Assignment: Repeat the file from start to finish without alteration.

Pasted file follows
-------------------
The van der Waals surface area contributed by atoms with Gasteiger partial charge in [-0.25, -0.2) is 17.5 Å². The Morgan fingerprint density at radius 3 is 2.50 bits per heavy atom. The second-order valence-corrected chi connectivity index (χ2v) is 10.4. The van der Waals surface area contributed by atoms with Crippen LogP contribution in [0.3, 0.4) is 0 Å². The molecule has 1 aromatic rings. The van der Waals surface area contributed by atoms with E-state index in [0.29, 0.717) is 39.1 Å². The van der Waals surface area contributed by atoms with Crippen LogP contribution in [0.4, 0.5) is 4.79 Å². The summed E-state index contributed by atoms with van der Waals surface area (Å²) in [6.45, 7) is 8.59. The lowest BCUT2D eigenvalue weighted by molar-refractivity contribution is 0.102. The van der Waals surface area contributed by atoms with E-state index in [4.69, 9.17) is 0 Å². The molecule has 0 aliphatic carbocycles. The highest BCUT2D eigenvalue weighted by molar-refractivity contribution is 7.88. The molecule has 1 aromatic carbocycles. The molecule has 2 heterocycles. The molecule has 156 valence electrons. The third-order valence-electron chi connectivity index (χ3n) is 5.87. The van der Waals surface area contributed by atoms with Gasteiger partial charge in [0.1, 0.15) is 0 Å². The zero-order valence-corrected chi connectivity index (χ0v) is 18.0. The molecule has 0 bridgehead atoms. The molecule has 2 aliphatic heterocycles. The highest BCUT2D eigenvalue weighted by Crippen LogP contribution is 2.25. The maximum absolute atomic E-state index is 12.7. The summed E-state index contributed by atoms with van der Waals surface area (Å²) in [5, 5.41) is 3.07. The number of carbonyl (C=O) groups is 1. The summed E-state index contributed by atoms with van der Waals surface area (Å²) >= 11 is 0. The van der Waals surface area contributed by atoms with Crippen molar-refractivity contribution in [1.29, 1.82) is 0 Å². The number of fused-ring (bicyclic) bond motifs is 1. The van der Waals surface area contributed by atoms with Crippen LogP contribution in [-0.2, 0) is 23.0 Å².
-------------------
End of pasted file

The van der Waals surface area contributed by atoms with Gasteiger partial charge in [-0.25, -0.2) is 17.5 Å². The Morgan fingerprint density at radius 3 is 2.50 bits per heavy atom. The second-order valence-corrected chi connectivity index (χ2v) is 10.4. The van der Waals surface area contributed by atoms with Crippen LogP contribution in [0.3, 0.4) is 0 Å². The molecule has 1 aromatic rings. The van der Waals surface area contributed by atoms with E-state index in [0.29, 0.717) is 39.1 Å². The van der Waals surface area contributed by atoms with Crippen LogP contribution in [0.4, 0.5) is 4.79 Å². The summed E-state index contributed by atoms with van der Waals surface area (Å²) in [6.45, 7) is 8.59. The lowest BCUT2D eigenvalue weighted by molar-refractivity contribution is 0.102. The van der Waals surface area contributed by atoms with E-state index in [4.69, 9.17) is 0 Å². The molecule has 0 aliphatic carbocycles. The highest BCUT2D eigenvalue weighted by molar-refractivity contribution is 7.88. The molecule has 1 aromatic carbocycles. The molecule has 2 heterocycles. The molecule has 156 valence electrons. The third-order valence-electron chi connectivity index (χ3n) is 5.87. The van der Waals surface area contributed by atoms with Gasteiger partial charge in [0.1, 0.15) is 0 Å². The zero-order valence-corrected chi connectivity index (χ0v) is 18.0. The molecule has 0 bridgehead atoms. The molecule has 2 aliphatic heterocycles. The highest BCUT2D eigenvalue weighted by Crippen LogP contribution is 2.25. The maximum absolute atomic E-state index is 12.7. The summed E-state index contributed by atoms with van der Waals surface area (Å²) in [5, 5.41) is 3.07. The number of carbonyl (C=O) groups is 1. The summed E-state index contributed by atoms with van der Waals surface area (Å²) >= 11 is 0. The van der Waals surface area contributed by atoms with Crippen molar-refractivity contribution in [1.29, 1.82) is 0 Å². The number of fused-ring (bicyclic) bond motifs is 1. The van der Waals surface area contributed by atoms with Crippen LogP contribution in [-0.2, 0) is 23.0 Å².